Using Azure AD with AWS SSO and Amazon Connect

Recently I was having a look at Amazon Connect and configuring a demo for a client. One of the things I wanted to get working was single sign on (SSO) with Azure AD as the identity provider (IdP). My search for blog posts and documentation on how to do this uncovered some good starting points but they didn’t cater for all my requirements.

The Next Evolution in AWS Single Sign-On is a great blog post on getting Azure AD identities into AWS SSO but is missing the integration into Connect. Enabling federation with AWS Single Sign-On and Amazon Connect is another great blog post but uses AWS Managed Microsoft AD as its user base.

Between those two blog posts and the AWS documentation I thought I had everything I needed to get it working quickly. The first little hurdle I encountered was my users in Azure AD did not have all the mandatory fields set for automatic provisioning. As per the documentation:

For SCIM synchronization to work, every user must have a First name, Last name, Username and Display name value specified. If any of these values are missing from a user, that user will not be provisioned.

The Azure AD account I was using for this demo wasn’t properly maintained so I had to go in there and update all the missing fields. Once these were updated the identities all came across to AWS SSO. A word of warning though, automatic provisioning on Azure syncs every 40 minutes. There were times it took almost an hour to sync across. It can be a long day waiting for users to come across especially if you don’t get your settings right from the start and have to make changes and then wait for them to sync across again.

Once I had my users in AWS SSO I moved on to the Connect blog post setup steps. I created a user in my Amazon Connect instance and for attribute mappings I was using the configuration options as outlined in Step 4.

Now that everything was configured it was time to run my first test and to try login. I grabbed my SSO url from the SSO console. Its configured in the initial setup of SSO and in the format of:

https://<globally unique name>

The logon screen is shown below.

I clicked on Amazon Connect and it popped up the Microsoft login box and a list of accounts I could use. I authenticated with the appropriate account and then I got the error – ${user:email} is empty.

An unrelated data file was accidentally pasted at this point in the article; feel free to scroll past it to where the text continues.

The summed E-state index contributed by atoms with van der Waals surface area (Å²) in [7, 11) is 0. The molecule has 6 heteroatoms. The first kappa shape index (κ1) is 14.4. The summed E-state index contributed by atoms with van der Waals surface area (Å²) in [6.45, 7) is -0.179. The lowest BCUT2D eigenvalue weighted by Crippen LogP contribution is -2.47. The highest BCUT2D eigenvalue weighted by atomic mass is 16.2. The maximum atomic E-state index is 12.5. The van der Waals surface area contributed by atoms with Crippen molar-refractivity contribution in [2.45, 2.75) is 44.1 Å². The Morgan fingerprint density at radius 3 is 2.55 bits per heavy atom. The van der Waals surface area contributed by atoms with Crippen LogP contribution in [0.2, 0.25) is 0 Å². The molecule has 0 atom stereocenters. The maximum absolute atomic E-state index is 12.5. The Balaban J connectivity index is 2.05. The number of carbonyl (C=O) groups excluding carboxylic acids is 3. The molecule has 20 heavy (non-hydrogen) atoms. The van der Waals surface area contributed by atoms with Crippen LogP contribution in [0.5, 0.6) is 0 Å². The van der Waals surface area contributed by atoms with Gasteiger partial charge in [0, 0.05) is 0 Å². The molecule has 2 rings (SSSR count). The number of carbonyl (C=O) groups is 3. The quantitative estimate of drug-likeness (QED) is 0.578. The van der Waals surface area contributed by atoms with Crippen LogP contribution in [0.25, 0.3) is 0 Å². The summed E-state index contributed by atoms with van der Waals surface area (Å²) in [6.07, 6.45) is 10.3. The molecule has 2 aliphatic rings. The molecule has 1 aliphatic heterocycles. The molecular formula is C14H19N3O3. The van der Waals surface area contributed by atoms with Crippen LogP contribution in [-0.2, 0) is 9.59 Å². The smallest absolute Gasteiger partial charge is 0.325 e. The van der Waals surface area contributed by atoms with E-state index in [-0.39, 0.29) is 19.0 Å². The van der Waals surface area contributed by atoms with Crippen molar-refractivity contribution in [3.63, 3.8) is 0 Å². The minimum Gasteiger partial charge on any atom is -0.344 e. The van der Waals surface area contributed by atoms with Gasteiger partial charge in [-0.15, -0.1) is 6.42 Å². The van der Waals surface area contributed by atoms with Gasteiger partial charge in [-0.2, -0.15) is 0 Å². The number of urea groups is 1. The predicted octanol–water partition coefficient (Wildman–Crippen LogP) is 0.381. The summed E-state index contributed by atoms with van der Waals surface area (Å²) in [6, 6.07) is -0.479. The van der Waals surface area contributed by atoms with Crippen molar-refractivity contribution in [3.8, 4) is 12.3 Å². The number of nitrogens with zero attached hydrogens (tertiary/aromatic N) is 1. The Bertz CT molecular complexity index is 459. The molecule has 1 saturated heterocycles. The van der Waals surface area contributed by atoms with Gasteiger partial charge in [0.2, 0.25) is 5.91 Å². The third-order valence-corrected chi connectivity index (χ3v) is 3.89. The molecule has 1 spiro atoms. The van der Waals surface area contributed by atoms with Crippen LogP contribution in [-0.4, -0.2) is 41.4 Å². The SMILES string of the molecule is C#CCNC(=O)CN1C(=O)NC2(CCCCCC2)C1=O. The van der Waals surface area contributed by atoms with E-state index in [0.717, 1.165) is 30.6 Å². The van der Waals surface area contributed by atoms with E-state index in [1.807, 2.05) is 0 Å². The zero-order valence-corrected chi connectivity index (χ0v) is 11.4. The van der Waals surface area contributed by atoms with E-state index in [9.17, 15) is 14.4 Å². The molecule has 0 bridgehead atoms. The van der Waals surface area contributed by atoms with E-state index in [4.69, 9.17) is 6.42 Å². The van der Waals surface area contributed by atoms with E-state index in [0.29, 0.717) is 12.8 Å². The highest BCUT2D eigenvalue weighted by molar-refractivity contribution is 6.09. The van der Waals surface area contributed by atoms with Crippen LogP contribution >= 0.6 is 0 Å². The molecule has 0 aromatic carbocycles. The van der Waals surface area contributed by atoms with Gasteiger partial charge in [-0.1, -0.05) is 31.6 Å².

Looking at the documentation I could see the following supported attributes.

I checked the synced identities in AWS SSO and noticed that “Primary Email” was blank. The documentation says auto provisioning uses System for Cross-domain Identity Management (SCIM) v2.0 protocol. The core schema specification can be found at

It wasn’t completely obvious as to what fields I needed to map but my first inclination was to set the source attribute in Azure AD to be userPrincipalName and dest attribute to be email[type = “work”].value. See below. I waited the obligatory 40 odd minutes for the sync to come across and found that the email field had been populated.

So I ran my test login into Amazon Connect again and this time it all worked and we had success.

Key Takeaways

  • Follow The Next Evolution in AWS Single Sign-On to setup Azure AD integration into AWS SSO
  • Make sure First name, Last name, Username and Display name are populated in Azure AD for all users.
  • Make sure you set source userPrincipalName to dest email[type = “work”].value for primary email to come across. You could possibly set other attributes depending on requirements but read through rfc7623 to find what works for you.
  • Follow Enabling federation with AWS Single Sign-On and Amazon Connect to setup AWS SSO integration into Amazon Connect
  • Watch out for the 40 odd minute sync from Azure. There is no button or method to trigger a sync and it can be a long day waiting when you are testing different mappings.
  • Even though its single sign on you still have to manually create a user in Amazon Connect with the same username as the attribute passed in for RoleSessionName from the IdP.